• Mixing chemicals in clan drug labs creates substantial risks of explosions, fires, chemical burns, and toxic fume inhalation. These risks not only apply to the people running the lab, but also neighbors, emergency first responders (law enforcement and fire), and hazardous materials clean up crews.
  • 49.  
  • 50.  
  • 51.  
  • 52. CHILD ENDANGERMENT
  • 53. By The Numbers
    • According to the DEA:
    • 8,000 meth labs were seized nationwide.
    • 3,300 children were found in them.
    • 48 were burned or injured.
    • 1 was killed.
    • Countless were removed from their parents’ custody.
  • 54. Chemical Contamination
    • Children may:
    • Inhale or swallow toxic substances or second-hand smoke of adults using meth, causing headache, nausea, dizziness, eye and respiratory irritation, and shortness of breath.
    • Receive an injection or accidental skin prick from discarded needles or other paraphernalia.
    • Absorb meth and other toxic chemicals through the skin following contact with contaminated surfaces, clothing, and food.
  • 55. Fire and Explosions
    • Approximately 15 percent of meth labs are discovered as a result of fire or explosion. Some causes include:
    • Careless handling and over heating volatile chemicals and waste, and unsafe manufacturing methods.
    • Improperly labeled and incompatible chemicals are often stored together or left on stove tops near an ignition source accessible to children.
  • 56. Abuse and Neglect
    • Children living at meth labs are at increased risk of severe neglect and physical and sexual abuse
    • (by family members and others).
    • Parents and caregivers who are meth dependent become careless, irritable, and violent, often losing their capacity to nurture the children.
    • Older siblings often assume the role of caregiver.
    • Children may experience added trauma of witnessing, or being forced to participate in violence, having to care for an incapacitated or injured parent, or watch police arrest a parent.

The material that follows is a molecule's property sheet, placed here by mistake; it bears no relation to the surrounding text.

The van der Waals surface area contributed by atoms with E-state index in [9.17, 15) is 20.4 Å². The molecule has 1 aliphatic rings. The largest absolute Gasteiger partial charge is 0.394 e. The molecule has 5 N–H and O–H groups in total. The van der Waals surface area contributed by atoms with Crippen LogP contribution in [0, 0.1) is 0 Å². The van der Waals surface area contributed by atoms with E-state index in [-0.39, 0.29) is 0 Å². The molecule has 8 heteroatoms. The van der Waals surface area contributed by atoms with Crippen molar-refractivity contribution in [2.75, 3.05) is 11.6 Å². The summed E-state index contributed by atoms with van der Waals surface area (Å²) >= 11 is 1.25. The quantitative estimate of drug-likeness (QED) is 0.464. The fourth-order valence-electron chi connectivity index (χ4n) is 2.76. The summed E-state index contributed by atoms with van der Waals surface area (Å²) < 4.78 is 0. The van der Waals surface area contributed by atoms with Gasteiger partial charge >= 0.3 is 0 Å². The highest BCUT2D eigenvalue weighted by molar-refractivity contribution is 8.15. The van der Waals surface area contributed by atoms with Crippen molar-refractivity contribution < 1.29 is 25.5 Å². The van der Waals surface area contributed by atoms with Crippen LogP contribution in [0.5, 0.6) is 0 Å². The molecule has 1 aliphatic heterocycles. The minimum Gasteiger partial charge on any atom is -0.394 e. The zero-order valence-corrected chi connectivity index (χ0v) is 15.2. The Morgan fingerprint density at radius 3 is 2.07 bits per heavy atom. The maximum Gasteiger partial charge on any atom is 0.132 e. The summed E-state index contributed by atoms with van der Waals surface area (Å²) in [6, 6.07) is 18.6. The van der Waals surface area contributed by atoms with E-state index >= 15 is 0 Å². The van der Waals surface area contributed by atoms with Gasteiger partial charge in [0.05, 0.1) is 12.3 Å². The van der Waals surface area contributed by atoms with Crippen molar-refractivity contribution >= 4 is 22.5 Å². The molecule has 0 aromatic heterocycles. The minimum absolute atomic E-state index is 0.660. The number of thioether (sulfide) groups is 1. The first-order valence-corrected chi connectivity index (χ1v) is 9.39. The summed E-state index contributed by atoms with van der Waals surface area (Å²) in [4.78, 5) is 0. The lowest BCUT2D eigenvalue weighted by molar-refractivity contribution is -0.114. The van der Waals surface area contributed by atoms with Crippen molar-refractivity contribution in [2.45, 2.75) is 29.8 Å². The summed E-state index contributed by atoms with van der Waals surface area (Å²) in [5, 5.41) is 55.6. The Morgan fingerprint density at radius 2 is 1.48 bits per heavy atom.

• 57. Hazardous Lifestyle
    • Meth homes often lack heating, cooling, proper ventilation, legally provided electricity, running water, or refrigeration.
    • Living and playing areas are contaminated with chemicals, rotten food, condoms, and infested with rodents and insects. Toilets and tubs are backed up or inoperable.
    • There is exposure and accessibility to weapons, guns, and booby traps.
  • 58. Social Problems
    • Children often exhibit low self esteem, a sense of shame, and poor social skills. They may experience emotional and mental health problems, delinquency, teen pregnancy, school absenteeism and failure, isolation, and poor peer relations. Many will imitate parents as adults.
    • Many exhibit an attachment disorder caused when parents fail to respond to a child’s basic needs. For example, the child doesn’t cry when separated, or they develop an inability to trust, form relationships, and adapt.
  • 59. Other Risks
    • Dangerous animals trained to protect illegal meth lab.
    • Exposure to pornographic materials and overt sexual activity.
    • May be directly involved in manufacturing meth without protective or safety gear.
    • Unaware victims like neighbors, schools etc.
  • 60. Risks Continued
    • Pregnancy Concerns
    • Environmental Hazards
    • Criminal Environment
  • 61. Hazardous Waste
  • 62. FIRE DANGERS
  • 63. Fire Dangers :
  • 64.  
  • 65. What You Can Do
    • First and foremost, DO NOT touch any material or investigate. Contact local law enforcement.
    • Be vigilant and watch for clues of meth production.
    • Get to know your neighbor.
    • Screen prospective tenants.
    • Educate store owners to watch their inventory for frequent or large quantities of products purchased which are used in meth production.
    • Educate hotel and housekeeping staff to be alert to suspicious behavior, odors, stains, and discarded items.
  • 66. Reality Check “ It’s like selling your soul to the devil. When I was high, I felt alive for the first time in my life. While I was using, I thought nothing could touch me. I was beautiful and perfect in my meth world. In the real world, my body was rotting from the inside out.” --Former meth user
  • 67.  
  • 68.  
  • 69. Resources
    • Substance Abuse and Mental Health Services Administration. (SAMHSA)
    • Office of National Drug Control Policy. (ONDCP)
    • National Institute on Drug Abuse. (NIDA)
    • National Institute of Mental Health. (NIMH)
    • National Criminal Justice Reference Service. (NCJRS)
    • National Drug Intelligence Center. (NDIC)
  • 70. Resources Continued
    • www. ebasedprevention .org
    • www.methresources.gov
    • www.methwatch.com
    • www.kci.org/meth_info
    • www.justthinktwice.com
  • 71. National Crime Prevention Council
    • 1000 Connecticut Avenue, NW
    • Thirteenth Floor
    • Washington, DC 20036
    • 202-466-6272
    • 202-296-1356 (fax)
    • www.ncpc.org
    • Used with permission from the Ohio Resource Network
    • September 2006
  • 72. Presenter Contact Information